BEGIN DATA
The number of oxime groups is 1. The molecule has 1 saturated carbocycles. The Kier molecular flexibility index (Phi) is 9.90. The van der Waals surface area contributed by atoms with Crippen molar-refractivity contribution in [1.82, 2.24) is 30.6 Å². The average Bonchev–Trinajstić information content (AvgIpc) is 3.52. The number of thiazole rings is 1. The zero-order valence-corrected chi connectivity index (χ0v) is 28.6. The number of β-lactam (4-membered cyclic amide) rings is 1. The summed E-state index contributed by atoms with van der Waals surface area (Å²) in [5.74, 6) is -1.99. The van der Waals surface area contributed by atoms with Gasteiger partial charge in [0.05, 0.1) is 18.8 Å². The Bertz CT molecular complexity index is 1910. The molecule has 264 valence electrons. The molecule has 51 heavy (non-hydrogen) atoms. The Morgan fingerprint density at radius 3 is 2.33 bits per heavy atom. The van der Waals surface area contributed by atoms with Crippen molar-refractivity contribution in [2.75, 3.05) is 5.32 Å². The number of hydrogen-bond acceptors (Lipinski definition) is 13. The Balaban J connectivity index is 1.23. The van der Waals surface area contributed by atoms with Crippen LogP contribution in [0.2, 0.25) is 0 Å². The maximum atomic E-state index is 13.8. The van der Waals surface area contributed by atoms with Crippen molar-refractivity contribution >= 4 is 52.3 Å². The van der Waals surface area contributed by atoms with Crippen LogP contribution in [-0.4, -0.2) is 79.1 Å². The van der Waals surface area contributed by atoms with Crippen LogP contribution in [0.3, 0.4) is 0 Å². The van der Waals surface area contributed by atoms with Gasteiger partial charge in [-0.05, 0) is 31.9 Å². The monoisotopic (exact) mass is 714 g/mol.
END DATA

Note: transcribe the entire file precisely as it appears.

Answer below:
The number of oxime groups is 1. The molecule has 1 saturated carbocycles. The Kier molecular flexibility index (Phi) is 9.90. The van der Waals surface area contributed by atoms with Crippen molar-refractivity contribution in [1.82, 2.24) is 30.6 Å². The average Bonchev–Trinajstić information content (AvgIpc) is 3.52. The number of thiazole rings is 1. The zero-order valence-corrected chi connectivity index (χ0v) is 28.6. The number of β-lactam (4-membered cyclic amide) rings is 1. The summed E-state index contributed by atoms with van der Waals surface area (Å²) in [5.74, 6) is -1.99. The van der Waals surface area contributed by atoms with Gasteiger partial charge in [0.05, 0.1) is 18.8 Å². The Bertz CT molecular complexity index is 1910. The molecule has 264 valence electrons. The molecule has 51 heavy (non-hydrogen) atoms. The Morgan fingerprint density at radius 3 is 2.33 bits per heavy atom. The van der Waals surface area contributed by atoms with Crippen molar-refractivity contribution in [2.75, 3.05) is 5.32 Å². The number of hydrogen-bond acceptors (Lipinski definition) is 13. The Balaban J connectivity index is 1.23. The van der Waals surface area contributed by atoms with Crippen LogP contribution in [0.2, 0.25) is 0 Å². The maximum atomic E-state index is 13.8. The van der Waals surface area contributed by atoms with Crippen molar-refractivity contribution >= 4 is 52.3 Å². The van der Waals surface area contributed by atoms with Crippen LogP contribution in [-0.4, -0.2) is 79.1 Å². The van der Waals surface area contributed by atoms with Crippen LogP contribution in [0.3, 0.4) is 0 Å². The van der Waals surface area contributed by atoms with Gasteiger partial charge in [-0.05, 0) is 31.9 Å². The monoisotopic (exact) mass is 714 g/mol.